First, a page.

Theatre Review by Matthew Murray - September 26, 2013
The Glass Menagerie by Tennessee Williams. Directed by John Tiffany. Movement by Steven Hoggett. Scenic & costume design by Bob Crowley. Lighting design by Natasha Katz. Sound design by Clive Goodwin. Music by Nico Muhly. Cast: Cherry Jones, Zachary Quinto, Celia Keenan-Bolger, Brian J. Smith.
This message may be harsh and unforgiving but Williams rarely let people off the hook easily, especially with this play, which premiered on Broadway in 1945. As directed by John Tiffany (Once) and performed by the imposing-sounding cast of Cherry Jones, Zachary Quinto, Celia Keenan-Bolger, and Brian J. Smith, this production traps people within the cages of their own recollection like few others.
From one standpoint, this proves a powerful way to underscore the deepest themes at work. Unabashedly a memory play, even invoked with precisely those words by Tom Wingfield (Quinto) in his opening speech as he looks back on his mother Amanda (Jones) and adult sister Laura (Keenan-Bolger) during the ravages of the Great Depression, The Glass Menagerie is a place where things are never quite what you expect, and, in fact never quite real at all.
Tiffany taps into all of this, using the set (Bob Crowley, who also designed the costumes) to represent Tom's disconnected visions of home amid a vast pool of liquid that encourages pondering reflection; lighting (by Natasha Katz) and scenic tricks to cause characters to dissolve out of and into thin air; and stylized movement (by Steven Hoggett) between the scenes to lend the proceedings a hazy, dreamlike quality that makes it clear we're forever ensconced in Tom's mind.
Rarely is Tom's anguish, or the depths of his sacrifice, as acutely felt as it is here. Quinto depicts the man as both astoundingly sensitive and oddly thin-skinned, a combination that lets you understand why his obsession with his past is tinged with anger as well as regret. The gentle severity Quinto brings to this role (as to most of the roles he's played, onstage and on screen) is ideal for a Tom who views these events as the disquieting turning point in his life, and both the actor and the character are solid, affecting centerpieces.
Keenan-Bolger does her best stage work to date as Laura, shedding every stitch of the piercing whininess that frequently creeps into her portrayals in favor a young woman who's achingly accepted her lot. Applying only a light limp from an inward-turned foot to Laura's necessary deformity, Keenan-Bolger points up Laura's essential ordinariness, as tinted by the shadows of hope long desiccated, without excess or artifice. It's beautiful work that fixes Laura as the fulcrum of Tom's adult existence.
But if the intense focus on memory pays dividends in these areas, it has its drawbacks as well. Chief among these is the loss of the work's epic texture, leaving it feeling like an everyday, stripped-down play uncertain of what its core should be. This manifests itself in ways small and large.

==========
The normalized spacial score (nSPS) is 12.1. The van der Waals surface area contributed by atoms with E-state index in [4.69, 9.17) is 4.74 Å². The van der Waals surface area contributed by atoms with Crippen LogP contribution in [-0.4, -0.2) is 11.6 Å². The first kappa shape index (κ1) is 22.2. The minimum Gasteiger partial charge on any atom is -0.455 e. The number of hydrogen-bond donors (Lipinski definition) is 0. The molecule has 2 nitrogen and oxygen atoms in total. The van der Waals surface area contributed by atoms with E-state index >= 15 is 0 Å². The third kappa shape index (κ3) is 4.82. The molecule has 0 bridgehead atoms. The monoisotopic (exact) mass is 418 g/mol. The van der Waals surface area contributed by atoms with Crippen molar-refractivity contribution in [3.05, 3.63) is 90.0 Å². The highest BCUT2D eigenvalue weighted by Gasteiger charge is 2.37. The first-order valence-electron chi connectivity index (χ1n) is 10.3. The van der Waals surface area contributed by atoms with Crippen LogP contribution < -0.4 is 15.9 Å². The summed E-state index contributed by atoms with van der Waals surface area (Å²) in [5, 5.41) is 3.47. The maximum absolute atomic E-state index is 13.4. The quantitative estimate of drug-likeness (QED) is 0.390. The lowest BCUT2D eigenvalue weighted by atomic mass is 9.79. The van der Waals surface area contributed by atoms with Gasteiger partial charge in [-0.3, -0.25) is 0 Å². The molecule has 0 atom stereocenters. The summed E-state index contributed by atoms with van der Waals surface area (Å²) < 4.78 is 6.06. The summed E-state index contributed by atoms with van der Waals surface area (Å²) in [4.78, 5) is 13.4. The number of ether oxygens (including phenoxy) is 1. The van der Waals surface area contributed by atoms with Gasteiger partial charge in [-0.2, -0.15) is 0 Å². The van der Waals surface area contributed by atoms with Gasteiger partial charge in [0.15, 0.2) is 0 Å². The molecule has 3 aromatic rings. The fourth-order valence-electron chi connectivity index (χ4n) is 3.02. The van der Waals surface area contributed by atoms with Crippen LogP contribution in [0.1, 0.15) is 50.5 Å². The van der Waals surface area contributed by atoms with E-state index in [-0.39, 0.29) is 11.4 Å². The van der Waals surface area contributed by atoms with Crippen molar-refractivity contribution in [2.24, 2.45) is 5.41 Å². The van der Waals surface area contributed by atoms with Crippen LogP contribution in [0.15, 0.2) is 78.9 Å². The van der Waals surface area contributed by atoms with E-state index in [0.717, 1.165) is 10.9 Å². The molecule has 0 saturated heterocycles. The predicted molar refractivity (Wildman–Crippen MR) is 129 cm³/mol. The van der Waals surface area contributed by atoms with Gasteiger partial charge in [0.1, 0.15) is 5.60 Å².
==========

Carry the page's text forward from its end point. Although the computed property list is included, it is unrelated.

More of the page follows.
Among the tinier are the evidences of the unreality of everything, which can make themselves almost too easy to notice. If it's clear that Tom is selectively creating the details of his story, the absence of any of Laura's glass animals besides the unicorn or the portrait of their forever-absent father, despite their frequent mentions in the dialogue, become conspicuous in the wrong ways. And both Hoggett's movement and the "special effects," which include Laura's first entrance and final exit and an evening-closing candle trick, are more self-consciously theatrical than they are appropriate to Tom or the lines that envelop them.
Jones, as good a stage actress as we have, should be titanic as Amanda, but doesn't entirely break through. She offers a hint — only a hint, but a hint nonetheless — of caricature that makes the woman less than absolutely convincing as the embodiment of either faded Southern grandeur, the quickly evaporating American dream, or the most personally devastating force Tom has known.
Only in the final scene, when the family's fortunes are carved into stone, does Jones drop all the theatricality and let you see the brutalized woman who has nothing left. That moment sears in a way you expect many others to, but a chilly undercurrent prevents Jones from completely catching fire, even in classic scenes: When Amanda appears decked out in a country dress several decades out of date, for example, you don't experience the pain and pity you should — Jones never exactly looks like she ever belonged in it at all.
This is indicative of the production's greatest obstacle: its inability to transport you. This, as with the other things here that are less than ideal, can be satisfactorily explained by the concept that wants you to see everything not as it actually was but as Tom remembers it. Whatever else it may be, however, memory is ultimately unreliable, and Tom's exaggeration of his mother and his downplaying of everything else are not ways to effectively elicit the wrenching emotional responses The Glass Menagerie is capable of.
You're always aware that you're watching an intricately crafted, and often dazzlingly executed, representation of something resembling life — but it fails to become life or transcend representation. If Williams envisioned the "memory play" structure as a way to unveil something more concrete than realism could produce on its own, that is a standard that, despite the many virtues to be found within, this production does not fully meet.